The U.S. Senate Intelligence Committee approved a bill on Tuesday to encourage companies to exchange information with the government on hacking attempts and cybersecurity threats, officials said.
Despite concerns by some that the measure does not do enough to protect privacy, the committee voted 12-3 to advance the measure authored by its chairwoman, Dianne Feinstein, a California Democrat, and Vice Chairman Saxby Chambliss, a Georgia Republican, their offices said.
Experts see the bill as the best chance for the current congress to pass some type of legislation to encourage better cooperation between the government and private companies to boost the cyber defenses of critical industries.
"Cyber attacks present the greatest threat to our national and economic security today, and the magnitude of the threat is growing," Feinstein said in a statement. "This bill is an important step toward curbing these dangerous cyber attacks."
U.S. lawmakers have been considering for months legislation to help private companies better communicate about security breaches and cyber threats. However, comprehensive cyber bills have been delayed by spats over liability and concerns about privacy, especially following the leak of information about government surveillance programs by former contractor Edward Snowden.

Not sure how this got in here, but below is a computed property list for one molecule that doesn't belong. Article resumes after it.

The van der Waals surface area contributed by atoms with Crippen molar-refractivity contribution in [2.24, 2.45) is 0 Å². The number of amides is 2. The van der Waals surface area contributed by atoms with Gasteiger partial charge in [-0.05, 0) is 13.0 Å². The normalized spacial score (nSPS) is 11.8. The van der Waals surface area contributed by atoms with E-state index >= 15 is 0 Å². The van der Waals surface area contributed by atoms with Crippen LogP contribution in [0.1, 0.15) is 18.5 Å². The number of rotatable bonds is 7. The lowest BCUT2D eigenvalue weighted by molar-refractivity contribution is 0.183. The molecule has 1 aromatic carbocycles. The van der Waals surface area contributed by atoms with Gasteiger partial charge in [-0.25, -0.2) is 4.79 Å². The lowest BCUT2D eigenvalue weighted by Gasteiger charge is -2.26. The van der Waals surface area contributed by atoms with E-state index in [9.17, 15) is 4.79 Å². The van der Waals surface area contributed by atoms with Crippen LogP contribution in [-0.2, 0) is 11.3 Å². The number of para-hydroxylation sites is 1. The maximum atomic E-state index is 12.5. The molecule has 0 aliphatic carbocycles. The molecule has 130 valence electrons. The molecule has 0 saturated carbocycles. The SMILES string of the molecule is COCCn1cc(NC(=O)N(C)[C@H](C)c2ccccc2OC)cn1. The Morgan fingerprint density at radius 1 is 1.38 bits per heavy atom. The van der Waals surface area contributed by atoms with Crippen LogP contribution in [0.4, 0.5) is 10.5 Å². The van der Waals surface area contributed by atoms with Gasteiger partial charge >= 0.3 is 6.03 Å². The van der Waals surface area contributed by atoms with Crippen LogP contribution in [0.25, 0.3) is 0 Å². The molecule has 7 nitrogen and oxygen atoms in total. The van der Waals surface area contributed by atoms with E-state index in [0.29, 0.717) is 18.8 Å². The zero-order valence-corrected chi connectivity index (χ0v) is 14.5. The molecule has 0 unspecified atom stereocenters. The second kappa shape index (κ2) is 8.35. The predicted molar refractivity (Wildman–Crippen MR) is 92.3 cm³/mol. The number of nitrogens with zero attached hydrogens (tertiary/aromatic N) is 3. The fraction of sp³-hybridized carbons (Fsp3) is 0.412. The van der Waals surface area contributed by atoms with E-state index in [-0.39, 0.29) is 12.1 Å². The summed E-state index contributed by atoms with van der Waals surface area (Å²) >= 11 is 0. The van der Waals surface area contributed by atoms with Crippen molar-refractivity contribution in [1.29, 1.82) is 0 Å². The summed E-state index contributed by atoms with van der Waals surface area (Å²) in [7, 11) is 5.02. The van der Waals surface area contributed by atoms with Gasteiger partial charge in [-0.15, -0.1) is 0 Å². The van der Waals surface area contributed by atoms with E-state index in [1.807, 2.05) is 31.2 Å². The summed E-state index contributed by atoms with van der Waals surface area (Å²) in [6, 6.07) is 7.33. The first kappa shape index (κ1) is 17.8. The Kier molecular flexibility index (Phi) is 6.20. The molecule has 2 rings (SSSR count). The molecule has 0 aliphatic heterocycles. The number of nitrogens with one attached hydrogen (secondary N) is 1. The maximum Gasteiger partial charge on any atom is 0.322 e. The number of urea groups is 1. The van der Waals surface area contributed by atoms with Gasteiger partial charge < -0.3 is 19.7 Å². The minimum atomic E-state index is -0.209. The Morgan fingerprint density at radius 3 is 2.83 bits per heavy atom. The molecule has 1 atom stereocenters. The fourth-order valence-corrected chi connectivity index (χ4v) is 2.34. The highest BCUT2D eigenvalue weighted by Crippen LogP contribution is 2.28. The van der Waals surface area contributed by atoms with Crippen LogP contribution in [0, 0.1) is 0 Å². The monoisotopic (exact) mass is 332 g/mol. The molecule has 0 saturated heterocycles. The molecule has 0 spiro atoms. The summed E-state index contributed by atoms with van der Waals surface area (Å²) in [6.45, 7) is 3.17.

The Senate bill still faces hurdles before becoming law. It must be approved by the full Senate and reconciled with similar legislation that passed the House of Representatives in April.
SUPPORT IN THE HOUSE
However, there are already signs that the measure has bipartisan support in the House. The Republican chairman and top Democrat on the House Intelligence Committee issued a statement on Tuesday backing the measure and urging the full Senate to vote quickly.
"We are confident that the House and the Senate will quickly come together to address this urgent threat and craft a final bill that secures our networks and protects privacy and civil liberties," Michigan Republican Mike Rogers and Maryland Democrat Dutch Ruppersberger said in a statement.
Among other things, the bill by Feinstein and Chambliss would authorize companies and individuals to monitor their own and consenting customers' networks for hacking and voluntarily share cyber threat data, stripped of personally identifiable information, with the government and each other for cybersecurity purposes.
The legislation also directs the U.S. director of national intelligence to increase the amount of information the government shares with private firms and the Department of Homeland Security to set up and manage a data sharing portal.
The measure would also offer liability protections to companies that appropriately monitor their networks or share cyber threat data and limit the government's ability to use data it receives.
Some privacy advocates have opposed giving companies liability protections, worried about abuses of consumer data both by the private sector and the government.
Democratic Senators Ron Wyden of Oregon and Mark Udall of Colorado, both members of the intelligence committee, said after the vote that they had opposed the bill because they felt it did not include sufficient privacy protections.
(Reporting by Alina Selyukh in Toronto, additional reporting by Patricia Zengerle in Washington; Editing by David Gregorio)